To meet Jim Elliff is, in a sense, to meet George Muller. Muller is best known for his ministry to orphans (though he was also a pastor). He housed over 10,000 children in his lifetime in Bristol, England, and he believed that He had seen God answer over 50,000 prayers. This is astounding, but what makes it even more so is that He never asked anyone for anything but God. Muller simply prayed to God, and God never failed him. His life story proclaims both the omnipotence and generosity of God toward His people.

So why would I say that to meet Jim Elliff is somewhat like meeting George Muller? A few decades ago, Jim and his wife, Pam, decided to emulate Muller’s way of life. They determined not to make needs known to anyone but God (both personal and CCW needs). Why? Not only because they believed it to be God’s will for their lives, but to be “a public demonstration that God is alive and answers prayer as freely today as he did in the days of the apostles.”[1]

My wife and I have concluded that God is leading us to live in the same way, with the same goals. My desire is to be free to minster, and opportunities abound: there is much writing to be done for CCW, and God provides preaching opportunities locally, nationally, and even internationally. Also, I serve Jim Elliff (the president of CCW) in multiple ways, from packing and shipping CCW resources to serving alongside Jim as an assistant tutor of the Muller Center for Biblical Studies. Of course, evangelistic opportunities are always available. There is not enough time per day to do all that I desire for the Lord, but He gives enough grace to do exactly what He has called me to do each day.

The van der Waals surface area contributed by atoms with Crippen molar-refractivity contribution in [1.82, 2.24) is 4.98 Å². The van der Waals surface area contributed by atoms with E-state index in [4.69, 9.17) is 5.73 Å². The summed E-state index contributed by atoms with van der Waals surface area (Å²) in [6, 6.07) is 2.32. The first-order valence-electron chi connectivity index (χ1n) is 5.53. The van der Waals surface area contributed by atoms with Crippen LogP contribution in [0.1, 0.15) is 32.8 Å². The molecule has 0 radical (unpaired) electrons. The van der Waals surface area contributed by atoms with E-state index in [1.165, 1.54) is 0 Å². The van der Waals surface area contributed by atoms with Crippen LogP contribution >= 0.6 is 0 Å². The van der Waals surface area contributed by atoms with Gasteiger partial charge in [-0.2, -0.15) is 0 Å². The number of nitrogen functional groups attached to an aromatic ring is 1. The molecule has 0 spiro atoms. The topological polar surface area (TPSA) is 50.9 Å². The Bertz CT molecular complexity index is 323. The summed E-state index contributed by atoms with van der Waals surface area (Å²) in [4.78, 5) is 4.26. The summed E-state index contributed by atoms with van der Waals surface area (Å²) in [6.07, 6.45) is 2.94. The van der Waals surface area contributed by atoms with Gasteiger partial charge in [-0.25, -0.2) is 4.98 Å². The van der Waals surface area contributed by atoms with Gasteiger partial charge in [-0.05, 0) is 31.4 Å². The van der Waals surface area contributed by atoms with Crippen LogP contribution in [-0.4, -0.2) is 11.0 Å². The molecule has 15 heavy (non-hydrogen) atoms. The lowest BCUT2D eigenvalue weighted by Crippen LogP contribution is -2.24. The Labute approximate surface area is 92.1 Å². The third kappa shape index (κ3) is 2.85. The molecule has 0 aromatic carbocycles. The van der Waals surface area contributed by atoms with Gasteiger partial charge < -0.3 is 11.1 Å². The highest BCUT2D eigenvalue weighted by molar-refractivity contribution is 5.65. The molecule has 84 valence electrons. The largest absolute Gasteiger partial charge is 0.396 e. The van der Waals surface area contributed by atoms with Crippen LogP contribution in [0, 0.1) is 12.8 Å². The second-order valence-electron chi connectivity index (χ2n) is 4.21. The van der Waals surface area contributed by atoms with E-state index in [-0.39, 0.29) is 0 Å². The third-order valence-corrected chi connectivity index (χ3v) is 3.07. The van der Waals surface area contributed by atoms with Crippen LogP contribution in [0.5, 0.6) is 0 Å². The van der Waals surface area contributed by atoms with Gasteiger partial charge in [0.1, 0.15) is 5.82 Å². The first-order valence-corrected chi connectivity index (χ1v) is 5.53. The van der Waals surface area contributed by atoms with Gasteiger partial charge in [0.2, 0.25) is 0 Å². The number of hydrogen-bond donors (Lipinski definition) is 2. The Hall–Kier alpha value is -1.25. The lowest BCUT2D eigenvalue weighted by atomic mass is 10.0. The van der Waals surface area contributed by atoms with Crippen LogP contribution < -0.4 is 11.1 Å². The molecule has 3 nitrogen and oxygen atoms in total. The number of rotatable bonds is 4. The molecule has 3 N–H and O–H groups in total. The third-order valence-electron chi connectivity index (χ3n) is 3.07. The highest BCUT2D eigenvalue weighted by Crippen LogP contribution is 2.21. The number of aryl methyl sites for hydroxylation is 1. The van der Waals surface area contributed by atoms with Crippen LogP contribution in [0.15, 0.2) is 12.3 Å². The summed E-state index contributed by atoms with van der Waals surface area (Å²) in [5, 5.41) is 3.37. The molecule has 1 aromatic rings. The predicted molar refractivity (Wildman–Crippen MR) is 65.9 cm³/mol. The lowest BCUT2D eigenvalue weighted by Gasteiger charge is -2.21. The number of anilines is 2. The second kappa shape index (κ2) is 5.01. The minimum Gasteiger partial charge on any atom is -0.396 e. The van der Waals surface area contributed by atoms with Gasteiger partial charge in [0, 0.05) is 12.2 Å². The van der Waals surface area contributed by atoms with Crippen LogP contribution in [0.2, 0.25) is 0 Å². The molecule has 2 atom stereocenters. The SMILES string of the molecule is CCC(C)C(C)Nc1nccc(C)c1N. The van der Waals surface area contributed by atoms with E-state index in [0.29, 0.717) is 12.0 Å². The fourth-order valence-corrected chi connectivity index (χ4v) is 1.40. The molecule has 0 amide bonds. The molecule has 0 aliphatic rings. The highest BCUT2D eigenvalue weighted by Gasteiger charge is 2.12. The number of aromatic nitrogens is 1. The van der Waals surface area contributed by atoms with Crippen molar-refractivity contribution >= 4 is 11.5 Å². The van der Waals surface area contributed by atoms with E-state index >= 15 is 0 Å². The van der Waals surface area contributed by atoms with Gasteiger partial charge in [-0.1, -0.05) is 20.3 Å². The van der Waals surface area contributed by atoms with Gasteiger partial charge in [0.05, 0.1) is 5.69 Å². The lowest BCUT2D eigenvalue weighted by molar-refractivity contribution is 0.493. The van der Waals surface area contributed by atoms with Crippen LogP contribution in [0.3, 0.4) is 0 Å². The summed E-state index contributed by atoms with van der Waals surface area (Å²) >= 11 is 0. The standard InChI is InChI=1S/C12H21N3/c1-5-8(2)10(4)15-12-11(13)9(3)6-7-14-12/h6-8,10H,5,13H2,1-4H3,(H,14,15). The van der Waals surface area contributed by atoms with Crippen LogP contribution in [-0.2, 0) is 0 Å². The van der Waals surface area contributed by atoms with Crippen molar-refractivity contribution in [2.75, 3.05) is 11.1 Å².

Put simply, my wife and I are now trusting God alone for our finances and other needs. Here’s what this means practically:[2]

  1. We will not ask people for money or other resources to meet our needs. We have sought help previously, and God was kind to provide through a faithful team of supporters. The arrangement now, however, is different. We will only ask the Lord to meet our needs. He may prompt people to give to us specifically, just as He did for Muller and as He still does for the Elliffs, but we are not soliciting for funds.I need to add something important here: Because some may be led by God to give to us, they of course need to know how to do that. A check for that purpose will simply need to be made out to “CCW” (leave the memo line blank) and a separate note must be included that says something like, “It is my desire that this money be given to Steve Burchett.” Funds that are not noted in such a way will go to the ministry. I hope you understand that this is in no way a subtle way to ask for money, but a realistic and necessary clarification so that people are able to obey God if He leads them to give.